And if you say the third is a greater bonus, then it's easy enough to point out how 1 or two can each be greater, in some cases. That points to the concept that a die is not a bonus, even if the number it rolls is one.

And if the die is not a bonus, there should be no problem with it adding with other die, which are also not bonuses.

Even if what you say is correct, what about a Rogue / Spellthief / Assassin ? The ability says that if you get sneak attack from another source, they stack. It doesn't say anything about multiple sources. So would such a character only benefit from 2d6 sneak attack, because each can only stack with 1 other source?

Curmudgeon
2010-06-20, 04:48 PM
So, then, you're saying that they do not stack, and they overlap?

Would that mean (in your opinion) that if you spent more than one inspiration point, you would roll multiple dice, and only the best would apply?
No, because the overlap occurs before there are multiple dice to roll. The benefit of Cunning Strike is 1d6 sneak attack. Multiple inspiration points spent on Cunning Strike all give you 1d6 sneak attack, overlapping. You never have more than one die to roll.

candycorn
2010-06-20, 04:49 PM
No, because the overlap occurs before there are multiple dice to roll. The benefit of Cunning Strike is 1d6 sneak attack. Multiple inspiration points spent on Cunning Strike all give you 1d6 sneak attack, overlapping. You never have more than one die to roll.

What's a greater bonus, then between 1d4, 1d6, and 1d8?

Gametime
2010-06-20, 04:51 PM
So, then, you're saying that they do not stack, and they overlap?

Would that mean (in your opinion) that if you spent more than one inspiration point, you would roll multiple dice, and only the best would apply?

More precisely, it says that only the greatest bonus applies, then which is greater?

1d4

1d4+1d6

1d4+2d6

And if you say the third is a greater bonus, then it's easy enough to point out how 1 or two can each be greater, in some cases. That points to the concept that a die is not a bonus, even if the number it rolls is one.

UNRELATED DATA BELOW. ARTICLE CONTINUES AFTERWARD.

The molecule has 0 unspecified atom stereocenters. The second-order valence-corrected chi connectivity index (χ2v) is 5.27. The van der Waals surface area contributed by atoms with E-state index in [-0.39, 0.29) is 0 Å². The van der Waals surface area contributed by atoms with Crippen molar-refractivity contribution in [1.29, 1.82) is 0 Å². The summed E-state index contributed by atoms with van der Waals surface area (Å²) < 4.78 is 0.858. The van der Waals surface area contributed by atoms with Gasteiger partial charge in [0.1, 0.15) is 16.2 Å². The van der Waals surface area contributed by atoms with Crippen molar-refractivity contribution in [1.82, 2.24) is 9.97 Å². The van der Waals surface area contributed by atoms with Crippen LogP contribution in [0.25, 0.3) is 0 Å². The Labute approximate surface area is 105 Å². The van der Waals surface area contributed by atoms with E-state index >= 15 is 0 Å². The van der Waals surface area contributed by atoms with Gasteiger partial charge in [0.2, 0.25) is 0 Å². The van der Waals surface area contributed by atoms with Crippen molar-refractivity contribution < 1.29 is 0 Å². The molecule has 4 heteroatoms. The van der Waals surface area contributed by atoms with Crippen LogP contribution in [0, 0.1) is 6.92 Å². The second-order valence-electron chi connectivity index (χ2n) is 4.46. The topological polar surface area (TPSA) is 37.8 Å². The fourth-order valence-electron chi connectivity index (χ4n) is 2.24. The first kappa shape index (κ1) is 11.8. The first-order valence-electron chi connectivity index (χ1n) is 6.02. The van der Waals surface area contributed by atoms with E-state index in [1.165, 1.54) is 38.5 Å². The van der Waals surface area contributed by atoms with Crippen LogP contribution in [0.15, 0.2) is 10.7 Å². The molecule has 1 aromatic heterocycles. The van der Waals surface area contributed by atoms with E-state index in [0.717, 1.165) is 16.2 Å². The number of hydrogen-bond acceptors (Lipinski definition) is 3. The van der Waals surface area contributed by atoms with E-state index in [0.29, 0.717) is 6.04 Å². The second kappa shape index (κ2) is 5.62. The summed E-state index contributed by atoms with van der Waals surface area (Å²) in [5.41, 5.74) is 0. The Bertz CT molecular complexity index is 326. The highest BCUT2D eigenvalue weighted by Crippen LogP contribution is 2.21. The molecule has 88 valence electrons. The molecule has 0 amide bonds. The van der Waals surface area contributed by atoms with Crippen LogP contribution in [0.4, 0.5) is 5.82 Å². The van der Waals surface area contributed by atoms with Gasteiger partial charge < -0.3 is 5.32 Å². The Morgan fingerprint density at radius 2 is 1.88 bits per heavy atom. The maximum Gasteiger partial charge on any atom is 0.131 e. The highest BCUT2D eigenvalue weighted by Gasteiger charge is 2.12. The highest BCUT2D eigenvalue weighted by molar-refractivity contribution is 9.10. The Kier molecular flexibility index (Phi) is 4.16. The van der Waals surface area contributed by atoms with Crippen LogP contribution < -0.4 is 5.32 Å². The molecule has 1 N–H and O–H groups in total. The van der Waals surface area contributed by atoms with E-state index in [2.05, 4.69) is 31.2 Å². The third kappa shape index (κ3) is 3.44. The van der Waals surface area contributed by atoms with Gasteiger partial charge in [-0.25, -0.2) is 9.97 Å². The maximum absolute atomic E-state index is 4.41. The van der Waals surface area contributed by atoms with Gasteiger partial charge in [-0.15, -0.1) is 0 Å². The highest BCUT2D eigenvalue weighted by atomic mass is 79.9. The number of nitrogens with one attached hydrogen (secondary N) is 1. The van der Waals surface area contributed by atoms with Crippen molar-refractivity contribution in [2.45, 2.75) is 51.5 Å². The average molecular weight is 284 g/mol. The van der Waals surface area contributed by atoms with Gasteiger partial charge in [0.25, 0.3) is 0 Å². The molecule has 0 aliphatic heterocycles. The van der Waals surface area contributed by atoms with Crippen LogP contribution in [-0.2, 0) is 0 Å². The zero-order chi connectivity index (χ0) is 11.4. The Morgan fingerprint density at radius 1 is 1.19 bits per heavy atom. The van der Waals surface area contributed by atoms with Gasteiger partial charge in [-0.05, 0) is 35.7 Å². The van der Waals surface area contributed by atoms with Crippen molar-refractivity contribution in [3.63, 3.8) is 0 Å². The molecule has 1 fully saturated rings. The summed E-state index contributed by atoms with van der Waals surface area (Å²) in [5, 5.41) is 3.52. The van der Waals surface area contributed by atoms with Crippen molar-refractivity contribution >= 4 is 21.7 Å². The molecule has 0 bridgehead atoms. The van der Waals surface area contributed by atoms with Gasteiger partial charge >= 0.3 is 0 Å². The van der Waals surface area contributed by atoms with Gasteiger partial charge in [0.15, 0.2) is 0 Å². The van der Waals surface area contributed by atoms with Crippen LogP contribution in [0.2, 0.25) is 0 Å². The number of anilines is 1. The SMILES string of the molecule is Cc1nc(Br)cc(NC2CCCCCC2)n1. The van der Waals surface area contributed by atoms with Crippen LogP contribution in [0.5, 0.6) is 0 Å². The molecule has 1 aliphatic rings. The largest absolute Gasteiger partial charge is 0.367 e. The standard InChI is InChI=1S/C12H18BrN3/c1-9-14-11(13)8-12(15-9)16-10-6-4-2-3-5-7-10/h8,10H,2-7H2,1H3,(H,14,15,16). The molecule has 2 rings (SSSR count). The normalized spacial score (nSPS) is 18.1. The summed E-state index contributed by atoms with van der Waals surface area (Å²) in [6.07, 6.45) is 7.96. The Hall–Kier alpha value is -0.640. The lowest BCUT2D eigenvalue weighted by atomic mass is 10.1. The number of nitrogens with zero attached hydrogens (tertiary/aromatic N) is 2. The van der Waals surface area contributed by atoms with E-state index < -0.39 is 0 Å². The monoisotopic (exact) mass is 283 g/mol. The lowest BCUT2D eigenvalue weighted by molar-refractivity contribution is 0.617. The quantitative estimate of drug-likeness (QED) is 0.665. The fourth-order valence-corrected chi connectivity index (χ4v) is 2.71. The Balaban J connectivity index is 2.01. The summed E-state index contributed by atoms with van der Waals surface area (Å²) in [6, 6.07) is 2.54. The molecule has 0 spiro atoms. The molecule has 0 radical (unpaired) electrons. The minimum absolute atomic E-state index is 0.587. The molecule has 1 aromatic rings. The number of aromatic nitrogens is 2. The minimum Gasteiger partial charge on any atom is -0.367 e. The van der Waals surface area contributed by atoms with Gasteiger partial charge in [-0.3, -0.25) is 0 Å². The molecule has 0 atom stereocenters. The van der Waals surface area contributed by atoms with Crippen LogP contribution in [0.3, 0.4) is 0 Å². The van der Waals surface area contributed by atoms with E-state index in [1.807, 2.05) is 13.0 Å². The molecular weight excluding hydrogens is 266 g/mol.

I don't claim to be nearly as good at interpreting the rules as Curmudgeon, but it seems fairly trivial to simply roll the dice to determine which is the highest. :smallconfused:

candycorn
2010-06-20, 04:54 PM
I don't claim to be nearly as good at interpreting the rules as Curmudgeon, but it seems fairly trivial to simply roll the dice to determine which is the highest. :smallconfused:

Then the dice aren't bonuses. Their results are.

If the dice are not bonuses, then anything that gives you dice wouldn't run into stacking issues. They would always add together because it's not a bonus until it's rolled. At that point, it's not a die. It's a number.

Curmudgeon
2010-06-20, 05:22 PM
What's a greater bonus, then between 1d4, 1d6, and 1d8?
I don't know of a case in the rules where this comes up. Cunning Strike is the same source, and provides the same overlapping bonus in each case; it's always 1d6.

If you can give me an actual example maybe I can figure out how the rules apply.

Myou
2010-06-20, 05:27 PM
Then the dice aren't bonuses. Their results are.

If the dice are not bonuses, then anything that gives you dice wouldn't run into stacking issues. They would always add together because it's not a bonus until it's rolled. At that point, it's not a die. It's a number.

The issue to me is that sneak attack is an ability, and just like all other abilities it doesn't stack with itself. See divine grace for example.

Gametime
2010-06-20, 08:55 PM
Then the dice aren't bonuses. Their results are.